Furthermore, his upbringing within the company provided “wonderful learnings on the go about financing, financial strategy and business development.”

That included lessons on how to “reduce risk through achieving appropriately designed milestones to in turn receive that next check, and you march on, and of course, your valuation climbs.”

UCI Roots

Binderbauer, who grew up in Austria, was introduced to physics at a young age going through the European education system.

He was initially attracted to the field because of its “different way of looking at the world through a lens that makes use of observation and experiments and theoretical understanding, and connects you to why things are the way they are,” he said.

He moved to the U.S. with his family ahead of college, and went on to attend the University of California, Irvine, where he met his late mentor and the co-founder of TAE Technologies, Norman Rostoker.

It was Rostoker, along with other mentors such as Arno Penzias, a Nobel Prize winner and adviser at New Enterprise Associates, as well as Binderbauer’s own father, that instilled in him the determination and persistence to succeed, he said.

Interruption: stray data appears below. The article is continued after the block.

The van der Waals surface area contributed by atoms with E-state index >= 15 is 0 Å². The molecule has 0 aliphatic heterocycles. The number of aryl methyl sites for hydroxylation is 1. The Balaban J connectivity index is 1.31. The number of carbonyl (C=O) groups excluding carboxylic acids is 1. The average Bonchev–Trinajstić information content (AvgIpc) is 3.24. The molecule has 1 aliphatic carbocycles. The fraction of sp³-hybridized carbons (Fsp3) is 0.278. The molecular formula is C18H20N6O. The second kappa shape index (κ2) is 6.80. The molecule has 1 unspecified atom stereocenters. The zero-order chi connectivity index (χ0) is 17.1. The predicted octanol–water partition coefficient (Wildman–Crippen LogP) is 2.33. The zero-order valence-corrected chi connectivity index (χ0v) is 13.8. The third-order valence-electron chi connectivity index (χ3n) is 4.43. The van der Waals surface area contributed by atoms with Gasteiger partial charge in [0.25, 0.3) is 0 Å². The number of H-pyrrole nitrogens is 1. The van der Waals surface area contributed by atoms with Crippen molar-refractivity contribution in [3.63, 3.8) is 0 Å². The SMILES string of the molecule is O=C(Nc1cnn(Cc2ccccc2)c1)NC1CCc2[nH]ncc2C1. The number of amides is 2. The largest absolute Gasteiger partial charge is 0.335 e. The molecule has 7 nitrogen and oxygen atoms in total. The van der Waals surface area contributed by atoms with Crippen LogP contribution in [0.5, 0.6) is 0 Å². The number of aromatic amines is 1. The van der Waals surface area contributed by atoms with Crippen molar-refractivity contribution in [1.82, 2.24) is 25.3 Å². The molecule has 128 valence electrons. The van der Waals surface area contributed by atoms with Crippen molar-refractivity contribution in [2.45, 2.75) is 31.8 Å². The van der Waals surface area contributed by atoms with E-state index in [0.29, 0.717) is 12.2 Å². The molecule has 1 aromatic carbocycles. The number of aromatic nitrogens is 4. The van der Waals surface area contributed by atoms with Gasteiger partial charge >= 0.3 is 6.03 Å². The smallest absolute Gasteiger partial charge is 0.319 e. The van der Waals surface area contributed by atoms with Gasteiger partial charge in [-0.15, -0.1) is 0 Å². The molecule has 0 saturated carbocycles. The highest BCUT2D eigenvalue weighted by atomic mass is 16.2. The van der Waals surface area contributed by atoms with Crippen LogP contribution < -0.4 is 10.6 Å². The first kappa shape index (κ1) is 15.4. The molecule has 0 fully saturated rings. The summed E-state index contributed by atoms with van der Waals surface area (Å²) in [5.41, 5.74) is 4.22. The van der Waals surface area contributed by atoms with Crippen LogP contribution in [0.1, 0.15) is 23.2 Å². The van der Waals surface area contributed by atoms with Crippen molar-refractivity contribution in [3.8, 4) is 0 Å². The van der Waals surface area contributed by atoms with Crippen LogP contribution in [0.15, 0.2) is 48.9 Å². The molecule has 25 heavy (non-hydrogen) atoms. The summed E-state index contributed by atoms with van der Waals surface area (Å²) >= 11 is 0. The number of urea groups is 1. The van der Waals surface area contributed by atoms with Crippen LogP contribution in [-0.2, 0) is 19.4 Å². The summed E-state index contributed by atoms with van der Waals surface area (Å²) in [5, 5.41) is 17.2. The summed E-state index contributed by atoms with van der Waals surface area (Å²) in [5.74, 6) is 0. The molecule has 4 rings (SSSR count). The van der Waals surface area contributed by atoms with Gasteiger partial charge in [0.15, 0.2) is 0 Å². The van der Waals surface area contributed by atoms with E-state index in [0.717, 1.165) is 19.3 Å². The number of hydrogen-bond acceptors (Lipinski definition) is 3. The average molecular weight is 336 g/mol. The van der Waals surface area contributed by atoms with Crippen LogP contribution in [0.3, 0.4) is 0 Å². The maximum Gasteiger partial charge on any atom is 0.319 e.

Today, TAE Technologies is the largest employer of UCI graduates from the School of Physical Sciences, where Binderbauer serves as a member of its leadership council, among other involvements.

Nuclear Fusion

To back up for a moment, fusion is the process of smaller elements colliding at high energy to make larger elements.

It’s the process that powers the sun and the stars, and thus, “you could argue that nuclear fusion is nature’s preferred way of making energy,” Binderbauer said.

While it holds the promise of near-limitless energy that is both carbon-free and, in the case of TAE’s technology, does not produce radioactive materials, it has yet to make its way to Earth.  

“The hard part is how to tame it,” Binderbauer explained.

“If you take a bunch of star matter and put in in a metallic can, the material starts to diffuse and cool off. So, how do you keep the star matter in the can?”